Let us explore this kōan illustrating the practice of non-attachment. Two monks, Tanzan and Ekido, are traveling together down a muddy road.
Ahead they see an attractive traveler, unable to cross the muddy path.
Tanzan politely offers his help, carrying the traveler on his back across the street, and placing her down without a word.
Ekido was shocked.
According to monastic law, monks were not supposed to go near women, let alone touch a beautiful stranger.
After miles of walking, Ekido could no longer restrain himself.
“How could you carry that women?”, he angrily asked out of sheer anger.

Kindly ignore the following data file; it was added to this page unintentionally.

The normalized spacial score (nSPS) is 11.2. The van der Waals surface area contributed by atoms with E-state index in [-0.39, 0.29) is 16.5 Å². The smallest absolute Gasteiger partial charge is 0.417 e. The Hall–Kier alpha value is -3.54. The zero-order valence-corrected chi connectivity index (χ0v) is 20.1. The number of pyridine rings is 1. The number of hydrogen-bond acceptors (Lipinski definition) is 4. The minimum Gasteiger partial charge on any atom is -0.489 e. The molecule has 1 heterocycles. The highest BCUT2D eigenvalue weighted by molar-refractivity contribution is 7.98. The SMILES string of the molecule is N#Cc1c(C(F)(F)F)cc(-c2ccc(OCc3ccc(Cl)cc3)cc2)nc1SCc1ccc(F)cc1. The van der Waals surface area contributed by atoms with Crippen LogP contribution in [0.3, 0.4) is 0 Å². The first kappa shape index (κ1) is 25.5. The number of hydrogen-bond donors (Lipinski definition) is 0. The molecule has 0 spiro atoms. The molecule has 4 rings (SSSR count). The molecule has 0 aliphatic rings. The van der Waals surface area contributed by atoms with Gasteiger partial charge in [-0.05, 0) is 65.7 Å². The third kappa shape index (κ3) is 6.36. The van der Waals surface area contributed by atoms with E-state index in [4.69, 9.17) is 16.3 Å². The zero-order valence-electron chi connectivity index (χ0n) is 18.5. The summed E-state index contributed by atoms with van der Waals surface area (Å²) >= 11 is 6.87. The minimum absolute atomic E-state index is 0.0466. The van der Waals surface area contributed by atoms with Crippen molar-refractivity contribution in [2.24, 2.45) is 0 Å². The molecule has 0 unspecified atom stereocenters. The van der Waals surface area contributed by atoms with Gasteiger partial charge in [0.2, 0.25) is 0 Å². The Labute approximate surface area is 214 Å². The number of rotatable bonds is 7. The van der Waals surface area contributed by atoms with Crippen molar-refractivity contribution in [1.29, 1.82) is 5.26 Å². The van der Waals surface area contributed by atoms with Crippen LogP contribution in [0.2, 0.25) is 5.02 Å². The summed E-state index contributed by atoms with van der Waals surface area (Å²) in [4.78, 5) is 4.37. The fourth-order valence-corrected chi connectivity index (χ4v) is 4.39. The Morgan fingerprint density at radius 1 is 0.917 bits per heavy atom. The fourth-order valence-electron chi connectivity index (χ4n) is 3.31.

Tanzan smiled, ‘I left the traveler there. Are you still carrying her?’
The letter VS the spirit: Interpretation
This story, like most other kōans, has numerous interpretations. But one popular reading suggests that despite never having physically carried the traveler, it was Ekido who broke the monastic law by mentally “clinging to” the woman.
This type of conflict examining the grey area between the letter of the law and the spirit of the law- was common in Kōans.
Kōans help to establish an essential Buddhist ideal: abolish binary thinking. The purpose of these kōans is not to reach a simple solution. It’s the very act of struggling with these paradoxical puzzles which challenge our desire for resolution, and our understanding of understanding itself.
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